SMB Strategy to Survive Disruption: Low Pricing.


The following are some strategies for small businesses to succeed during supply chain disruption. Pricing…how low are you willing to go?

Supply chain disruption and low pricing are not new phenomena. You don’t have to dig hard to find statistics on it daily. Unluckily, there is no one straightforward answer to the present problems resulting from a perfect storm of various variables. Overseas manufacturers are still reeling from the epidemic’s effects.

Ports are bursting at the seams, and there aren’t enough trucks to transport the requisite amounts of cargo. This involves some deep technology for small businesses.

This interruption has had a significantly negative impact on small enterprises, which cannot typically store products well before the disruption. And we are well aware that this has directly correlated with a dramatic spike in inflation. With many other disturbances we have seen throughout time, this one also offers an opportunity.

There are several ways to prepare the groundwork for taking advantage of these changes as they present themselves. Things like reexamining price seem to be straightforward solutions, yet there are other levels of intricacy involved. Here are five essential questions to think about.

1. What is the nature of your competitive environment?

The first and most important question is…do you clearly understand your competitive landscape?

What strategies are your rivals employing? Is it true that they’re boosting prices? Is it difficult for them to even meet the needs of their most important customers?

Do they have extensive inventories or large capital reserves that they can use to leverage their position?

Of course, most of this will not be made public, but the word on the street may be pretty effective. Contact people in the business to see if you can get a complete view. This will serve as the lens through which you will view all subsequent decision points.

2. Is raising pricing even a possibility at this point?

In light of the nature of the products and services you supply, do you believe there is a chance to boost your prices?

Price hikes might take months to take effect, depending on your company’s sales cycle. This is particularly true for organizations that have long-term contracts.

Pricing is either limited or mandated to some sectors and organizations that provide services to government consumers, such as those in the healthcare industry. Each company is different in this respect, and there are numerous shades of gray around it, but there are some fundamental issues that we can address.

How much of your cost increases do you think you can avoid? In this case, let’s consider the effect of price rises.

The cost of inputs increases for businesses across the board, affecting everything from labor to raw materials and supplies. The same factors that affect offsets apply when it comes to sales cycles. If the cost of inputs increases, there may be a lag before your pricing adjustments become effective.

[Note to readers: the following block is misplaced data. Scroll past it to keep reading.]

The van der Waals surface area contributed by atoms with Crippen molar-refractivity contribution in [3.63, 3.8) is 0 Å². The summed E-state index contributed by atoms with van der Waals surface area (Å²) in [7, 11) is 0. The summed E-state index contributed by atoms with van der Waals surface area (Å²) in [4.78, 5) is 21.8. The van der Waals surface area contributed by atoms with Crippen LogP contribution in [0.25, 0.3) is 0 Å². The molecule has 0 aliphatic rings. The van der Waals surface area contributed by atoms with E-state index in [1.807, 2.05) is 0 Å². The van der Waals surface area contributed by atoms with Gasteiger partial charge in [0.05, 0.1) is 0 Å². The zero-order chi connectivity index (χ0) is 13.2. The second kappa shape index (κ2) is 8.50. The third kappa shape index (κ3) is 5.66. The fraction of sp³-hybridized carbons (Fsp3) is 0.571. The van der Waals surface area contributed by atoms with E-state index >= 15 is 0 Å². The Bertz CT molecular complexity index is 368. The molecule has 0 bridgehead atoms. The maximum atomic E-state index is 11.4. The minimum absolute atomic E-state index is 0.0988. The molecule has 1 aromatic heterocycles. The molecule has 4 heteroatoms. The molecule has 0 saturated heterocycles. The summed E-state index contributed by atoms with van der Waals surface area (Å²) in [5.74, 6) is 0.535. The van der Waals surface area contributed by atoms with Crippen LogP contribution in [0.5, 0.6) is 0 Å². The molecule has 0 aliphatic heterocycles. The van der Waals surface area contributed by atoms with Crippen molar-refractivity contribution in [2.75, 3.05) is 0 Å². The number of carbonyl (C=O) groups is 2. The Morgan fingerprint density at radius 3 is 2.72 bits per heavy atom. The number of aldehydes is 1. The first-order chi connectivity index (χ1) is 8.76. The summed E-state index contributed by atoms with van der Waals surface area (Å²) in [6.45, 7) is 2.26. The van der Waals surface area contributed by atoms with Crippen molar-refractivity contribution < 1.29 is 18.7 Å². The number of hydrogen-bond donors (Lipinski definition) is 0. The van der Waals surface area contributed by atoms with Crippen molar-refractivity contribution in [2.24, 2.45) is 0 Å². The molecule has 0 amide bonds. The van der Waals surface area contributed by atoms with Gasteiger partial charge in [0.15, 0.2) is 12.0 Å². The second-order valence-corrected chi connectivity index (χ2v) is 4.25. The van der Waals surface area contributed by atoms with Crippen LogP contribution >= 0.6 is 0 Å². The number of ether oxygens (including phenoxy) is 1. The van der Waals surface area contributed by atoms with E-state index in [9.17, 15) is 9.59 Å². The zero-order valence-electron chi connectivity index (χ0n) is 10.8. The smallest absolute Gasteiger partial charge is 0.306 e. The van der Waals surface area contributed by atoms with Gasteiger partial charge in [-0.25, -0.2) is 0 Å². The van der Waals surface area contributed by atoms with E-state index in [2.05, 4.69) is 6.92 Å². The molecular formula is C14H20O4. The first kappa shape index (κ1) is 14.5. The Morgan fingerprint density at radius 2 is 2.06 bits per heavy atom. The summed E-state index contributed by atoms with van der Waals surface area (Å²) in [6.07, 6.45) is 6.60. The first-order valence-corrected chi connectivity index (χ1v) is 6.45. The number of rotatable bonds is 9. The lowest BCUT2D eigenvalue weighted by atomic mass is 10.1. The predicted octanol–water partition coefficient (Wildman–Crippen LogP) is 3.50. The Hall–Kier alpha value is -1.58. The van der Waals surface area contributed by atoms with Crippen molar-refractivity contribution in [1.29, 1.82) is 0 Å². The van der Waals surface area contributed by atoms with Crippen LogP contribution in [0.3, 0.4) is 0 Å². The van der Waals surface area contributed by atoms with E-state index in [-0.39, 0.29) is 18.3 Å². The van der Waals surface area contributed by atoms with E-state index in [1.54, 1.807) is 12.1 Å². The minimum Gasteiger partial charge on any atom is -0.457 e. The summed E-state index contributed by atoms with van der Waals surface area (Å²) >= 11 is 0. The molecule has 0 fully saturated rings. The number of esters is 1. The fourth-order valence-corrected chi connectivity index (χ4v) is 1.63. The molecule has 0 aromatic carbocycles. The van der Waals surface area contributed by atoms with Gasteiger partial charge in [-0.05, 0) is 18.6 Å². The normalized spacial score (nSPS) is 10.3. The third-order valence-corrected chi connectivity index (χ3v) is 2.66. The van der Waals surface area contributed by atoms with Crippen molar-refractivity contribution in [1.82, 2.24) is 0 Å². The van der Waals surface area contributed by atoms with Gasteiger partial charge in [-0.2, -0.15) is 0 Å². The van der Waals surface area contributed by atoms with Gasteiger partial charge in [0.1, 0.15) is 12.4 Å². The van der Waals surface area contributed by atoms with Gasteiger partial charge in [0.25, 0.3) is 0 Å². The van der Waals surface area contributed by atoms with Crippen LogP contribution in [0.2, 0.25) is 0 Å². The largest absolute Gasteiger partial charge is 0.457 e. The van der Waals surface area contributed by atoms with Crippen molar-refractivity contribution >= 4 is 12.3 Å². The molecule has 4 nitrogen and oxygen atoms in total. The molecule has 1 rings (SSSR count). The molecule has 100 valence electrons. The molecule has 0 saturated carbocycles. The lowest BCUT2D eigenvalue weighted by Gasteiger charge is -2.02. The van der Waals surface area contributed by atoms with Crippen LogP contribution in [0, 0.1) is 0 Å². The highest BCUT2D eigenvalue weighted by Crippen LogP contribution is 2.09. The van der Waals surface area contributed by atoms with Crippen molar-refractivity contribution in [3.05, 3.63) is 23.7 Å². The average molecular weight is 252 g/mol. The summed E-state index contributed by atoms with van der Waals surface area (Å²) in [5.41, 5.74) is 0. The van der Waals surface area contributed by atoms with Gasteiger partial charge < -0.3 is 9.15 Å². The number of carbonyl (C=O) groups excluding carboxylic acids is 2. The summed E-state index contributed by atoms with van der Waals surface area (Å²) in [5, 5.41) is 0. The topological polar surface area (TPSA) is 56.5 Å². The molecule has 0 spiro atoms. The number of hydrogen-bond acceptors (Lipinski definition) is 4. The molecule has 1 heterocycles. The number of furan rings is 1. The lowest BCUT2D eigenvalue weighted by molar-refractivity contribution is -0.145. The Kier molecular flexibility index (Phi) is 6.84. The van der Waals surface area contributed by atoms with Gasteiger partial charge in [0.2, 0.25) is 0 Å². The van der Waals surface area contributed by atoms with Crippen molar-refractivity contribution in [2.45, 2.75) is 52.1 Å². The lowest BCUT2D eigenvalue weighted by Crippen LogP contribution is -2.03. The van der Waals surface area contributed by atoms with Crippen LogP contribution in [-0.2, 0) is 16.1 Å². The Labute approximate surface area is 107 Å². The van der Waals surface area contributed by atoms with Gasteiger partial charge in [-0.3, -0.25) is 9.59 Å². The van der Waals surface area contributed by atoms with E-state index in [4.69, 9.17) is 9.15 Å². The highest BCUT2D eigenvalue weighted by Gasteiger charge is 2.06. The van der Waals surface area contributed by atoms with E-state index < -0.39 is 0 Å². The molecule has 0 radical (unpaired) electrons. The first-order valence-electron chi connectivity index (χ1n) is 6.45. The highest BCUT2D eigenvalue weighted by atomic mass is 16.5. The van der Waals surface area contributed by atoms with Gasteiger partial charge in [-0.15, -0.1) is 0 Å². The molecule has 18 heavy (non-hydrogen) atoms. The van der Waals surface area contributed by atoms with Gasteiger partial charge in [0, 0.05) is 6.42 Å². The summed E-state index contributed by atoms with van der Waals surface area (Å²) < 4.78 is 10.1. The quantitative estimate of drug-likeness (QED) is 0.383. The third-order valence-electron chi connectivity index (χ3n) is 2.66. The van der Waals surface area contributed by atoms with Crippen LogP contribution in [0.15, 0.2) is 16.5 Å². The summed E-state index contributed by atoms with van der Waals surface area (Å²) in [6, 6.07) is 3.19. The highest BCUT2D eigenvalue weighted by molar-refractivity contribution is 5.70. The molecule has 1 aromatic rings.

Price increases may also need to be phased in over time to minimize your clients’ impact. Understanding the potential net impact of price adjustments can assist you in making decisions about the quantity and timing of price increases in the future.

3. Is it appropriate to increase prices at this time?

A firm may decide that increasing prices is not the best course of action despite the challenges and possible effects on profitability.

Using your knowledge of the market environment, do you think this presents a chance to acquire a market share or strengthen consumer loyalty?

Several companies effectively used this technique during the early stages of the epidemic, allowing them to reinforce their position with their consumer base while simultaneously luring customers away from bigger, slower-moving rivals.

The ability to provide excellent customer service may be a much more effective instrument for increasing the long-term worth of a firm than changing price.

4. How much more are you willing to hike prices?

After going through all of the filters up to this point, the next step is to look at the increases’ structure.

Are the price hikes consistent across the board, or are they product-specific? If there is a staggered approach, are the increases in equal increments, or is there a spike followed by a series of more gradual rises? Is it preferable to raise prices faster than the rate of increase in your expenses to stay ahead of rising costs…or is it better to lag?

5. Examine the surrounding environment.

Do the necessary calculations, and determine the prospective consequences. Pricing may be a valuable tool in the middle of supply chain upheaval, but if utilized incorrectly, it can do long-term harm to your company.

Understand the levers you may use and the locations of the ceilings so that you can thoroughly analyze your alternatives. Although pricing may seem to be the obvious solution, is it the best solution? A thorough examination and a deliberate forward-looking approach may make all the difference.

Keep calm and discount mindfully.

Be prepared for however long it takes. Stay focused and hoard energy for the big push.

Know when to pick your battles. Engaging in a price war might do more harm to your business than good. Play the long game, and keep communication lines open with your customers.

The post SMB Strategy to Survive Disruption: Low Pricing. appeared first on SmallBizTechnology.



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